Interdisciplinary is one of the many words used to describe Tufts, and junior Archit Jain truly encompasses that description. Jain is majoring in computer science, minoring in economics and entrepreneurship and is on his way to publishing his third poetry book.
Jain published two poetry books during his first year of college, and after taking a break his sophomore year, he’s now back with his third book which covers different aspects of his personal life and events that he observes. Jain hopes to help others work through their emotions and views his poems as a way to do that. While the themes in Jain’s third book are similar to his previous books, it will be his first published in Hindi.
“I wrote this one in Hindi/English which means that it’s written in English script but the language itself is Hindi,” Jain said. “It has a chapter about self-motivation, about experiencing grief … about showing sympathy, empathy and compassion towards a lot of unfortunate events. There’s one poem about … people who fear society or the judgment of society so they are not able to portray their true self to society.”
Jain made the decision to take on this new project after sharing a poem in Hindi at an open mic night at Tufts. His friends fervently encouraged him to write more in Hindi more often which led him in the direction of publishing this book. He also noted that Hindi is more poetic in nature. This can make translating his work into English a little tricky.
The title of his book is “Kuch Pal Hare aur Neele,” and he explained the meaning of that title.
“‘Kuch Pal Hare aur Neele’ translates to ‘Moments Which Are Green and Blue,’ which does not really make sense if you literally translate it, but it basically means that you have moments which are happy and when you’re just on top of the world — that’s … green … And there’s one which I call blue, which is more of sadness,” Jain said. “[The book is] diving deeper into the emotions of both and trying to find balance.”
Despite not really enjoying literature as a high school student, Jain began writing poetry for himself as a way to articulate ideas and feelings that were difficult to communicate despite his expressive nature. Along with this motivation, he had a lot of encouragement and inspiration along the way from his “best friend” Saumya Mehta, a junior studying psychology.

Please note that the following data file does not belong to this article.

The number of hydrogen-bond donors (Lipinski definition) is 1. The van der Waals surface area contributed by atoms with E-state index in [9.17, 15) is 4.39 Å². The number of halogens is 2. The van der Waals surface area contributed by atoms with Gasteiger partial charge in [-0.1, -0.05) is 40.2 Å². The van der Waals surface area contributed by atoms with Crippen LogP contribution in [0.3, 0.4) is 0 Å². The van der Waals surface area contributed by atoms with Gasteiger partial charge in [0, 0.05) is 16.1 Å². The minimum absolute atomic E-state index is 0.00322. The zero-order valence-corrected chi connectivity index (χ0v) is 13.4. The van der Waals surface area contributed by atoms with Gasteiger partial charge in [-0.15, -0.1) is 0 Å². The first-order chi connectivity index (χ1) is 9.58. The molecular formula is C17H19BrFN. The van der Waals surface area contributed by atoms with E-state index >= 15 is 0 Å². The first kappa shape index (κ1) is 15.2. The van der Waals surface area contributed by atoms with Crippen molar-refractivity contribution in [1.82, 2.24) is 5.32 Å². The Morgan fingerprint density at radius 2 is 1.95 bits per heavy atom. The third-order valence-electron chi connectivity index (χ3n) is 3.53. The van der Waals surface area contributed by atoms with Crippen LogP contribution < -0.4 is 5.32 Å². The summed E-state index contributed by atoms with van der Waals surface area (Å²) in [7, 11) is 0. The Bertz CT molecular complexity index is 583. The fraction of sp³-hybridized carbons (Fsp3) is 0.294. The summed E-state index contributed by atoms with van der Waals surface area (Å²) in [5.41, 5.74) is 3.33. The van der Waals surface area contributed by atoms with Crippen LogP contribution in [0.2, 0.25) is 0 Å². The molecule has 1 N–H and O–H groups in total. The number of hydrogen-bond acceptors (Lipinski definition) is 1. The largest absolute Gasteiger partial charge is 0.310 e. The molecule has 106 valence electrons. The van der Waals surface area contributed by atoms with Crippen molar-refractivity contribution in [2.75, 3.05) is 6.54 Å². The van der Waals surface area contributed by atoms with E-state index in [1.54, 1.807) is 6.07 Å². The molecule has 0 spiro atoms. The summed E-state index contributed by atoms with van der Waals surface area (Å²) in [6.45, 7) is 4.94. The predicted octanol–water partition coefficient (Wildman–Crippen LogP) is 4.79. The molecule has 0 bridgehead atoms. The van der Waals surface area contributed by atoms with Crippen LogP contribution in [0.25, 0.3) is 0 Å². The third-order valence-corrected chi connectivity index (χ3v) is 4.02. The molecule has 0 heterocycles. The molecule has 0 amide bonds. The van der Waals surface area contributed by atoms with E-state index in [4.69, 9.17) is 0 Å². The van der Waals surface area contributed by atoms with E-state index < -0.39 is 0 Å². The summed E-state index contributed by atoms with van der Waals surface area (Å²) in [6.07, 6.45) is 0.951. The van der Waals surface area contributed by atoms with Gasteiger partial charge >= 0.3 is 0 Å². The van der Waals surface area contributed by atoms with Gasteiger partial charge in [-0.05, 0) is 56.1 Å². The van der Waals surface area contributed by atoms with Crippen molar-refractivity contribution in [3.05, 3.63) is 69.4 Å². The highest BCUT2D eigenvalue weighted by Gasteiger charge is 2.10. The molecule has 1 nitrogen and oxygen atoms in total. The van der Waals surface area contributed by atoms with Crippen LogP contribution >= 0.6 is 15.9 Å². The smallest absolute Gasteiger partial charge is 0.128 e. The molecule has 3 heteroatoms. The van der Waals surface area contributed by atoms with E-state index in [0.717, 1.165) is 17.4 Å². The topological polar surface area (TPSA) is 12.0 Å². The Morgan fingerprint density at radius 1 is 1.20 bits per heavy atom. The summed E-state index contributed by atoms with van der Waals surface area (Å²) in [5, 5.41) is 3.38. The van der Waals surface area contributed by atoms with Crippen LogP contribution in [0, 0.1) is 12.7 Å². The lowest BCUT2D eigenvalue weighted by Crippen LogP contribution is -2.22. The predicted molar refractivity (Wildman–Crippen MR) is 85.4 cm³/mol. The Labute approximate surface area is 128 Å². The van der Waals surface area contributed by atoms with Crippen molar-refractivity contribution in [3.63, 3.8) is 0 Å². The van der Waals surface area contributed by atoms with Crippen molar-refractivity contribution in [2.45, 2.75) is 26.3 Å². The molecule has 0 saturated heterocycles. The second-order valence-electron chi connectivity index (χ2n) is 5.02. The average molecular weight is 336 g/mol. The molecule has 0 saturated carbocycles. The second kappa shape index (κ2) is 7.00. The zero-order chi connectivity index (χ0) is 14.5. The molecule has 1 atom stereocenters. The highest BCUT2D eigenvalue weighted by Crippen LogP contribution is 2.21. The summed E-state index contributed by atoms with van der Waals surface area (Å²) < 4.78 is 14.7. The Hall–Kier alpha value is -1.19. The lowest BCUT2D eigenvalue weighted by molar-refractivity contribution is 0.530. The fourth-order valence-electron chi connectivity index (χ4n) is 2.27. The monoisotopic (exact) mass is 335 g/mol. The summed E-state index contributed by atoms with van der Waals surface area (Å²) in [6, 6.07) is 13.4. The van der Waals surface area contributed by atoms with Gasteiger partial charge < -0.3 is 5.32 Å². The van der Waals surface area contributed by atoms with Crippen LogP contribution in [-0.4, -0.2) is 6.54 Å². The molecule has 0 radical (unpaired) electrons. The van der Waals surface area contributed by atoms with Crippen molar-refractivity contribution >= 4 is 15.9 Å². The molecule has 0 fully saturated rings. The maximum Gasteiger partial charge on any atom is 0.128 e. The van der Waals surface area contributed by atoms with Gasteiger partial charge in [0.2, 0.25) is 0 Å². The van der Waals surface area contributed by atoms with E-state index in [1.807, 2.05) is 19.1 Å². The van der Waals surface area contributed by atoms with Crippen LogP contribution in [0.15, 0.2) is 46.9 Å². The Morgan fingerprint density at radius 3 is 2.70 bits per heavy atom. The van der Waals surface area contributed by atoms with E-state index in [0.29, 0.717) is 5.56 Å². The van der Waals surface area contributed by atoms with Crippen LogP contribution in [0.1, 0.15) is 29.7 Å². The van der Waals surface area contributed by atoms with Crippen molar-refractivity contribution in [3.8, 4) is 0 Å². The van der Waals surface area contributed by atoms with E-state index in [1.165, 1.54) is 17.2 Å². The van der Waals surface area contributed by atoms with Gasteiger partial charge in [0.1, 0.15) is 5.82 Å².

“One inspiration has definitely been my best friend from high school, who also goes to Tufts now,” Jain said. “He used to read my poems, and he actually proofread my first book.”
The team that Jain has put together in order to publish these books has also been a vital source of support.
“Disha Narain [is] a sophomore [at Tufts], and she’s helping me with the graphics [and] book covers,” Jain said. “My publisher, who has published my previous two books — he’s from India — Jyotir Jain, my closest friend … he helped me publish the books … he helped to compile it [and] put all the pieces together.”
While Jain says that poetry has a very special place in his heart, he doesn’t plan on pursuing it as a full-time career, and he thinks that gives him more flexibility, especially if he experiences something like writer’s block.
“I just give it time … why I like to be semi-professional … is that creativity shouldn’t have boundaries, it shouldn’t have limitations,” Jain said. “I’d rather not publish than publish something that’s not of good quality or that’s something that I don’t like.”
In terms of his process, Jain has been able to find a balance between completing his schoolwork and writing his poems.
“Usually at night I write or in the evenings before I go to sleep. I play some music, and I feel like that’s the best way I tend to pursue art, like in a good, calm environment when I’m done with the day … when I’m retrospecting, introspecting. I think that’s the best time to write poems, because thoughts are right on your mind. They’re fresh, so I write then.”
The more technical side of his process includes three editing stages. Jain first writes the poem, looks over it and might make a few small changes. Then, he reads it again after a few days and makes one or two other changes. Finally, he views the poem within the larger context of the other poems that will accompany it, seeing if anything needs to be cut or if he needs to switch up the order of the book at all. He also focuses more on changes to do with grammar and vocabulary within the final edits.
Even though Jain is still finishing up his third book, he already has a vision for his next book to come. He says that it will likely talk more about injustice, as well as upcoming personal experiences.
“A sequel to this [would cover] deeper and more mature emotions,” Jain said. “I feel like even I would have grown more by then. I would … probably be close to graduation or graduated. Seeing job culture through my internship this summer … I think there’s a lot more to learn, a lot more [emotions] to dive deeper into … so it’ll definitely be along those lines.”
Jain is slated to release his third book, “Kuch Pal Hare aur Neele” on Amazon by the end of April or the start of May. His first book and second book are currently on Amazon. He also has a poetry page on Instagram, @thoughts.extended, and Disha Narain, who is responsible for the art in Jain’s book, has an art page on Instagram, @dishanarain.art.